I’m a Comic Dork: Proof We Can Change

I’m not sure if I should be happy or disappointed that the highlight of my weekend was the new Avengers movie.  The Marvel (now Disney owned) franchise has been leading us, their public, with stories of individual comic book heroes for a few years, to present this ultimate concoction of big muscles and infinite possibilities.  With all the lead-up publicity to this movie, I was leery of it reaching my expectations but I was pleasantly surprised.

But first, I must preface any further comic talk by saying…who am I?

I was not raised with comics, unless you count the random Archie ones that lined the bottom of my toy box.  The most I knew about superheroes was that Jerry Seinfeld had his Superman figurine on the shelf in his apartment and that he was a big fan.  Then I met my husband.  To this day, I think his favorite gifts that I’ve gotten him are his Marvel and later the DC encyclopedias.  To me, these were huge and expensive books that I really didn’t understand.  But you have to understand that my husband’s favorite way to relax is to watch cartoons.  You can find him there with a bowl of cereal or ice cream, eyes glued to poorly dialogued cartoons pretty much anytime I’m busy doing something else.

As I got to know him, I saw how excited he would get about each new comic, movie, show, character, etc.  I know the guy is smart, but his memory is incredible.  He’d tell me about the alien names, fictional cities, weapons, character traits and abilities, all will ease.  He’s like a human cheat sheet.  It impressed me because so much of the comic world includes words that are made up, and completely unfamiliar to the dictionary you or I would use.  He would go on about how a line of dialogue was important because it drew from a movie ten years ago, or why a character acted a certain way.  Similarly, he does the same with series like Harry Potter or Game of Thrones.  With what feels like fifty or more characters, he can elaborate on all the details that would sound to anyone else like gibberish.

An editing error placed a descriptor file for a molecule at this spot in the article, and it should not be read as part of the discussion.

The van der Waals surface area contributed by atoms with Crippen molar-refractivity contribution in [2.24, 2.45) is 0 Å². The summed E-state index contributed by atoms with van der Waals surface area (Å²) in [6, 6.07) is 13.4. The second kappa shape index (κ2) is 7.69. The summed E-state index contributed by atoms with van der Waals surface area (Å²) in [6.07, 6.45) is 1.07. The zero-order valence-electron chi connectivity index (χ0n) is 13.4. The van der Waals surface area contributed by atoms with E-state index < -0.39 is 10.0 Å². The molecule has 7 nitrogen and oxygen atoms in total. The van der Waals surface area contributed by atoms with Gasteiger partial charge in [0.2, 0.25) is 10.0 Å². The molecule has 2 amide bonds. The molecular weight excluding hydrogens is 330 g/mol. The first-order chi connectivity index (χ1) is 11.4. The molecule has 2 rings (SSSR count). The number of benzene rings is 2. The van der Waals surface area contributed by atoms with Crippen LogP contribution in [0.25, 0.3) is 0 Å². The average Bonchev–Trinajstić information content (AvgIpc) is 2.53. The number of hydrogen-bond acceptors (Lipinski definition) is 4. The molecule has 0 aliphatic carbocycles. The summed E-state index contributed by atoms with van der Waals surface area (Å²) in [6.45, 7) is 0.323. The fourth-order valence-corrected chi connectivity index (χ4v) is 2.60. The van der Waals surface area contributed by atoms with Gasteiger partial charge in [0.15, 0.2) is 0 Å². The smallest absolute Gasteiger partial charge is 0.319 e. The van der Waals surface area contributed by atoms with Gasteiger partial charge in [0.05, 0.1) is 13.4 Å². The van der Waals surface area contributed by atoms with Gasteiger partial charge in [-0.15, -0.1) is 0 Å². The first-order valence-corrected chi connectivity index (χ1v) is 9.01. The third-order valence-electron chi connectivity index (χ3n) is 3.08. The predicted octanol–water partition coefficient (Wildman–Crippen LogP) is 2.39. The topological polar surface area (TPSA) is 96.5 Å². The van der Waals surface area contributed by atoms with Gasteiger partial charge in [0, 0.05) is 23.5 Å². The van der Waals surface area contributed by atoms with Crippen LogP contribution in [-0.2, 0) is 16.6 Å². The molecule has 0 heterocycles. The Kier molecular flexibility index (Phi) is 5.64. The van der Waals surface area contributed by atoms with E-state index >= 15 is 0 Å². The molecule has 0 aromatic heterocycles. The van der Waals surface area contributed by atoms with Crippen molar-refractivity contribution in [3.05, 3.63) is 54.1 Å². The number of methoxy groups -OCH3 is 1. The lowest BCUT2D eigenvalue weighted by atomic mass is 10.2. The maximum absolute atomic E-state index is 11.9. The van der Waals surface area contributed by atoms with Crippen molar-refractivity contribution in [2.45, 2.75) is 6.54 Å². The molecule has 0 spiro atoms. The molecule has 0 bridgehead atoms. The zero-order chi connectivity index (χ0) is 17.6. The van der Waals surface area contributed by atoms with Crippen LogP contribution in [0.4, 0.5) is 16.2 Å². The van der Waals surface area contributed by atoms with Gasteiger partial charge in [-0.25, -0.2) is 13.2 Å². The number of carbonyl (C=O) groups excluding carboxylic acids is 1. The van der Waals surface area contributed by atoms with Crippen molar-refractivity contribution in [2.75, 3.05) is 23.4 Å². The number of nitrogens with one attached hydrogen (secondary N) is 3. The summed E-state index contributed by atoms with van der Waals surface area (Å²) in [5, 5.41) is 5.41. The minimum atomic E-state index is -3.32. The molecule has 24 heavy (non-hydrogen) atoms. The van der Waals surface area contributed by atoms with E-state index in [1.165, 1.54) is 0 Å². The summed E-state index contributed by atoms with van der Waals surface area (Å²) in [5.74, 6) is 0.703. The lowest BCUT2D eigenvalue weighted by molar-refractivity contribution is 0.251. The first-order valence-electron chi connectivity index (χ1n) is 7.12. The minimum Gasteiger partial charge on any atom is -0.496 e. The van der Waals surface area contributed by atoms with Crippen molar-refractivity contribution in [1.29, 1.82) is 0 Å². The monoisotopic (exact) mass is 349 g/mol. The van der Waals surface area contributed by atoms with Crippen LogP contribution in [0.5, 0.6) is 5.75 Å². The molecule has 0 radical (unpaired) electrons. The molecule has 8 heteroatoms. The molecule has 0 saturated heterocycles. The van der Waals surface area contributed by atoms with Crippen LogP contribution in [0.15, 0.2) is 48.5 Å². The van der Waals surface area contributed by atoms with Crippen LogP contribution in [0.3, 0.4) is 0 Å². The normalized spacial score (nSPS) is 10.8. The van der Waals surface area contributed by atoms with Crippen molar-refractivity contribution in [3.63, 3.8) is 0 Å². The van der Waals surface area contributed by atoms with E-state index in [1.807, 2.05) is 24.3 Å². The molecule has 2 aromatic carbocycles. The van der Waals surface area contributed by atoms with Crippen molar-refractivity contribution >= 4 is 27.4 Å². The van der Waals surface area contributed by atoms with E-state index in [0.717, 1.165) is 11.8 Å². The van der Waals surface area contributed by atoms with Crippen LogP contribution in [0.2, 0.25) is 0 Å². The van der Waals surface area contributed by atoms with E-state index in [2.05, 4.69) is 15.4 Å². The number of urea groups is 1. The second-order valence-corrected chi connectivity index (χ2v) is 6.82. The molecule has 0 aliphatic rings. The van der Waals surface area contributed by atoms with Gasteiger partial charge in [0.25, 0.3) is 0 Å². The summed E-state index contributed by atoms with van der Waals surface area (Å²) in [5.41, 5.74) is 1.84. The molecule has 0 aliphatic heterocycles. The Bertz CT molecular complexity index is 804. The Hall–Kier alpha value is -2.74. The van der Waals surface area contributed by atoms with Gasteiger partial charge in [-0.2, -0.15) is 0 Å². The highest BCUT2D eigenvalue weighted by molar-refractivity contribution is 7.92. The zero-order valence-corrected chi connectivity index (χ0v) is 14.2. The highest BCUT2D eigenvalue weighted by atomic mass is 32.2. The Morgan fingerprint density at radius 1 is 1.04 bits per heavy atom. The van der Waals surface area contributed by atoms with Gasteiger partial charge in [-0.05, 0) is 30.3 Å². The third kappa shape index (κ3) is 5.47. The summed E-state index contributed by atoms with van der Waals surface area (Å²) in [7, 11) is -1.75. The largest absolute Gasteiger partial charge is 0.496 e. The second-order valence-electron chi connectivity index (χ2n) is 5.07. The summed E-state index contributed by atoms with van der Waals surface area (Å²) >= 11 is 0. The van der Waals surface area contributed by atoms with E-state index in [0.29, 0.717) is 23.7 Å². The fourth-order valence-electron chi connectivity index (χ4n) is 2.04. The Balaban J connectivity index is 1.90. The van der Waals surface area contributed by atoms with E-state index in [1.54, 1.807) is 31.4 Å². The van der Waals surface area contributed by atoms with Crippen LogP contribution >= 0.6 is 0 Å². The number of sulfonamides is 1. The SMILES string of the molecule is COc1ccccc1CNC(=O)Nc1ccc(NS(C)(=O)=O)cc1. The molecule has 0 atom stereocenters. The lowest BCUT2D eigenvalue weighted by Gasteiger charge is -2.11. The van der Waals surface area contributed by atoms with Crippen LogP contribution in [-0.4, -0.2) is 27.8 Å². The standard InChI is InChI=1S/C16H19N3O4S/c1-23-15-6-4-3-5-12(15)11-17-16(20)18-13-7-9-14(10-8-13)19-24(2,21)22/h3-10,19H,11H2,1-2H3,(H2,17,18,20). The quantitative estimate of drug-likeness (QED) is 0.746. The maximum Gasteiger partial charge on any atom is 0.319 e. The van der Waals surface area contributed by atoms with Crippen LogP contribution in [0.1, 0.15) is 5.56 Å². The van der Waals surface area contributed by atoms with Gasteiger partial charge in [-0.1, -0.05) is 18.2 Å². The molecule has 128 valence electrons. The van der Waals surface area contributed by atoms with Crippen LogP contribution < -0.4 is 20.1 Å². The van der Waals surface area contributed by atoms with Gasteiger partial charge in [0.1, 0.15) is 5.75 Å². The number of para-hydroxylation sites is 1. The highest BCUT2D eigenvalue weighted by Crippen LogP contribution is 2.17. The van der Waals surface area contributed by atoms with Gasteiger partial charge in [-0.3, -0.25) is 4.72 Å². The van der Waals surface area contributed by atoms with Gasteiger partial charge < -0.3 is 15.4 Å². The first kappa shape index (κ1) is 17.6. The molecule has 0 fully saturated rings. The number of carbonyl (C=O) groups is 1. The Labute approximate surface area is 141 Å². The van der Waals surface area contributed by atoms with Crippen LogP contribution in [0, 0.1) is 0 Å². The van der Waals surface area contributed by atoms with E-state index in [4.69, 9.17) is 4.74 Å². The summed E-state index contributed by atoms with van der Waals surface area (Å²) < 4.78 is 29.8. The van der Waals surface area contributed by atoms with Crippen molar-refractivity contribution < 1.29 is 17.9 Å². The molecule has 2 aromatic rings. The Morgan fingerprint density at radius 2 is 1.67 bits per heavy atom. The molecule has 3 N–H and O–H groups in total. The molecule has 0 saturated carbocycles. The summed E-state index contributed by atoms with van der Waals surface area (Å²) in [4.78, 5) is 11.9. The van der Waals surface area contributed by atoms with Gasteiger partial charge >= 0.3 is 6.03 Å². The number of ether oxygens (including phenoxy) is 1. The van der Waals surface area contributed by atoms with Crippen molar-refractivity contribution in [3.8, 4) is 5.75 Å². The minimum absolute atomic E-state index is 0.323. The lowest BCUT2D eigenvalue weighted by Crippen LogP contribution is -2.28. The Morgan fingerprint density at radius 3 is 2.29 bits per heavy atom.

Needless to say, I love the guy and I’d buy him superhero shirts as I saw them or little things I thought he’d enjoy.  Then I even started watching the movies with him, and letting him explain backstories or trivial information that he found crucial to a plot.  When a new movie would come out, there would be a forced viewing of the prequels, so I’d be prepared and he’d be refreshed on all the details.  Since we subscribed to Netflix, he gets the cartoons fairly regularly and as much as I want to roll my eyes, because I had zero intention of going that far into this, I end up sitting there and asking questions.  Who am I?

I’m a dork.  That’s who I am.  I know I’ve always been one, but it’s just gone a step further.  I bought an Avengers shirt and went to the movie today with my Captain America-clad husband and our advance purchased tickets and I understood everything.  Everything.

I’m creepily proud of my knowledge.  I didn’t need any explanation.  We went with a group of friends, and as the only girl willing to attend, I felt like Penny from the Big Bang Theory; if Penny got completely corrupted by the physicists.

So I present to you, proof that people can change and learn to appreciate and acquire fondness for things that most women I know would leave for thirteen year old boys.  Yay.

Advertisements

One thought on “I’m a Comic Dork: Proof We Can Change

I'd love to hear from you...

Fill in your details below or click an icon to log in:

WordPress.com Logo

You are commenting using your WordPress.com account. Log Out / Change )

Twitter picture

You are commenting using your Twitter account. Log Out / Change )

Facebook photo

You are commenting using your Facebook account. Log Out / Change )

Google+ photo

You are commenting using your Google+ account. Log Out / Change )

Connecting to %s